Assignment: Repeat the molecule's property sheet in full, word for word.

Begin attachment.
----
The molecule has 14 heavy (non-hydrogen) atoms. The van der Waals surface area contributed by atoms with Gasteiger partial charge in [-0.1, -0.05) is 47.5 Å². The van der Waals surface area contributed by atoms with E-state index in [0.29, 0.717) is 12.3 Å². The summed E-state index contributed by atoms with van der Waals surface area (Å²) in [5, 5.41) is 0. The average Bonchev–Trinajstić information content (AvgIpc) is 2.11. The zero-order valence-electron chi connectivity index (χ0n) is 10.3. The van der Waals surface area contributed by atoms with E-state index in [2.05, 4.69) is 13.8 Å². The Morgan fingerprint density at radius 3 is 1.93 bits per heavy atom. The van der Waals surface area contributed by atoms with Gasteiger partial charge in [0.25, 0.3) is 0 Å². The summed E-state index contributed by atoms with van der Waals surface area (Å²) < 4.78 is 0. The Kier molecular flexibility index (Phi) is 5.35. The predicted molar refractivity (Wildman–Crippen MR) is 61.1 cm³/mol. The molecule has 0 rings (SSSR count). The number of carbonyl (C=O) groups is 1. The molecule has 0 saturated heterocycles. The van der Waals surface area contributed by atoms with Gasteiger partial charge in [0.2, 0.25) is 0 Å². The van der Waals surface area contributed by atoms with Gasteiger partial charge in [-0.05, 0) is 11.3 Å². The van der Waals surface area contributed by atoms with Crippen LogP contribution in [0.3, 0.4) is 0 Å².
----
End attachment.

The molecule has 14 heavy (non-hydrogen) atoms. The van der Waals surface area contributed by atoms with Gasteiger partial charge in [-0.1, -0.05) is 47.5 Å². The van der Waals surface area contributed by atoms with E-state index in [0.29, 0.717) is 12.3 Å². The summed E-state index contributed by atoms with van der Waals surface area (Å²) in [5, 5.41) is 0. The average Bonchev–Trinajstić information content (AvgIpc) is 2.11. The zero-order valence-electron chi connectivity index (χ0n) is 10.3. The van der Waals surface area contributed by atoms with E-state index in [2.05, 4.69) is 13.8 Å². The Morgan fingerprint density at radius 3 is 1.93 bits per heavy atom. The van der Waals surface area contributed by atoms with Gasteiger partial charge in [0.25, 0.3) is 0 Å². The summed E-state index contributed by atoms with van der Waals surface area (Å²) < 4.78 is 0. The Kier molecular flexibility index (Phi) is 5.35. The predicted molar refractivity (Wildman–Crippen MR) is 61.1 cm³/mol. The molecule has 0 rings (SSSR count). The number of carbonyl (C=O) groups is 1. The molecule has 0 saturated heterocycles. The van der Waals surface area contributed by atoms with Gasteiger partial charge in [0.2, 0.25) is 0 Å². The van der Waals surface area contributed by atoms with Gasteiger partial charge in [-0.05, 0) is 11.3 Å². The van der Waals surface area contributed by atoms with Crippen LogP contribution in [0.3, 0.4) is 0 Å².